September 4, 2009

REVIEW: Take Out (A)

I believe the only moment in the extraordinary Take Out that made me laugh occurred while main character Ming Ding (Charles Jang) was sweeping the sidewalk. He has one of those telescoping dust pans and brooms, and as he tries to sweep the pile into the pan, a stubborn wet piece of paper remains stuck on the cement. After three or four unsuccessful sweeps over it, he just has to bend down and pick the stupid thing up. This is a fill-in shot that lasts not more than three or four seconds, but it perfectly captures the essence of Ming Ding's frustrating situation. I sympathetically chuckled to myself, "Man, isn't that life?".

Completed in 2004 but not released on DVD until this week, Take Out is an unassuming early effort from filmmaker Sean Baker and his writing partner, Shih-Ching Tsou. The film received a very limited theatrical release last summer, but the few critics who saw it were unanimously and enthusiastically impressed. I can only add to the chorus of praise for this movie; were I to know what year to place it in it would definitely be in my Top 10. If you know my taste you won't be surprised, of course, since Take Out is another neorealistic, slice-of-life look at American culture, in this case focusing on the underworld of illegal immigration.

Ming Ding has left his wife and young child in China, smuggled through Canada by a group of unforgiving loan sharks. He makes a living, if you can call it that, as a bicycle delivery guy for a busy Chinese take-out joint on the Upper West Side. Having fallen behind on loan payments to his smugglers, Ming is giving an ultimatum one fateful morning: Pay back at least $800 of his debt that night, or see his entire debt double. How do you make $800 delivering Chinese food in just a day?

The only way he knows how: anxiously bicycling through the pouring rain all day and having cranky New Yorkers slam doors in his face, tease him about his inability to speak English, leave him coins as tips, and complain about their orders. The circumstances in which Ming works are stressful to begin with, but the added burden of his debt on this day makes every otherwise mundane interaction feel incredibly tense. Will some kind soul save Ming with a huge tip? Of course not - that doesn't happen in real life, and Take Out is about real life.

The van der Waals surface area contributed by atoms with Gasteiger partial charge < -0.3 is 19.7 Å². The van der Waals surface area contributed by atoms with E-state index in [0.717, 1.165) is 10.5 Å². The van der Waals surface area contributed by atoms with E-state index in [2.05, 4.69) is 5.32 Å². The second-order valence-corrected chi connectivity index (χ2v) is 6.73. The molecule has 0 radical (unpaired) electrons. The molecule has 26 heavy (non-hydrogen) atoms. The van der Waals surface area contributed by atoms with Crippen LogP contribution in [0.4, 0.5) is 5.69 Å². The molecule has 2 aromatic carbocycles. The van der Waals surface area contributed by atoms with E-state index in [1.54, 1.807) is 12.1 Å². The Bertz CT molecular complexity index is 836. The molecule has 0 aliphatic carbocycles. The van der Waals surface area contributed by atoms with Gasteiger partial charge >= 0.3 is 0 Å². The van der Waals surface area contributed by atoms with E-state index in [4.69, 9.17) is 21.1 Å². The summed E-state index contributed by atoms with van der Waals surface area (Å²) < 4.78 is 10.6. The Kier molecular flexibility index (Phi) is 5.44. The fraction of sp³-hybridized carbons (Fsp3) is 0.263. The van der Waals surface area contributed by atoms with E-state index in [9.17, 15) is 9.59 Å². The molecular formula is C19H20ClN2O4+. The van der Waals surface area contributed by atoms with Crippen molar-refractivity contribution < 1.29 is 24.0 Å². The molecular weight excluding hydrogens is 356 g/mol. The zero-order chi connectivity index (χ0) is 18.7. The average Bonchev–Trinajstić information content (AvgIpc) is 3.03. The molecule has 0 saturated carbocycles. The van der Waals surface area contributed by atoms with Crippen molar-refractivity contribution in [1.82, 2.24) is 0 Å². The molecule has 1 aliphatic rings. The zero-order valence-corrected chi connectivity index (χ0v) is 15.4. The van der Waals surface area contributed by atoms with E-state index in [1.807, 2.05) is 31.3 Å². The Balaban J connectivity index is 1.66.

And you thought you had a bad day at work...

A person who is bored by Take Out is a person, I would argue, who is uninterested in people, uninterested in the human condition. Years ago that may have been me, someone consumed by their own existence and oblivious to the unending daily challenges faced by the other almost 7 billion people living around me. I had a heady knowledge of the world and its problems, but it was probably the four years of living in a city and commuting daily on a subway during college that really helped me study people in a new way. Where did these people come from? Where are they going? What is their story? Many of them may have surely been in the exact same situation as Ming Ding, stuck in a new country and working themselves to death in pursuit of the American Dream. In that way Take Out has much in common with Ramin Bahrani's films (especially Man Push Cart), but it's much more disturbing.

Take Out certainly sympathizes with Ming's plight, but it doesn't glorify in any way the life of a new immigrant. Ming is isolated, miserable, tired, and lacking any of the social or legal supports that so many of us take for granted. A scene in which Ming gazes at a photo of his wife and child is, in its heartbreaking silence, one of the most genuinely moving portrayals of immigrant loneliness I've ever seen. Credit is due equally to the way the scene is placed in the timeline of the story, and also the awe-inspiring performance by Charles Jang.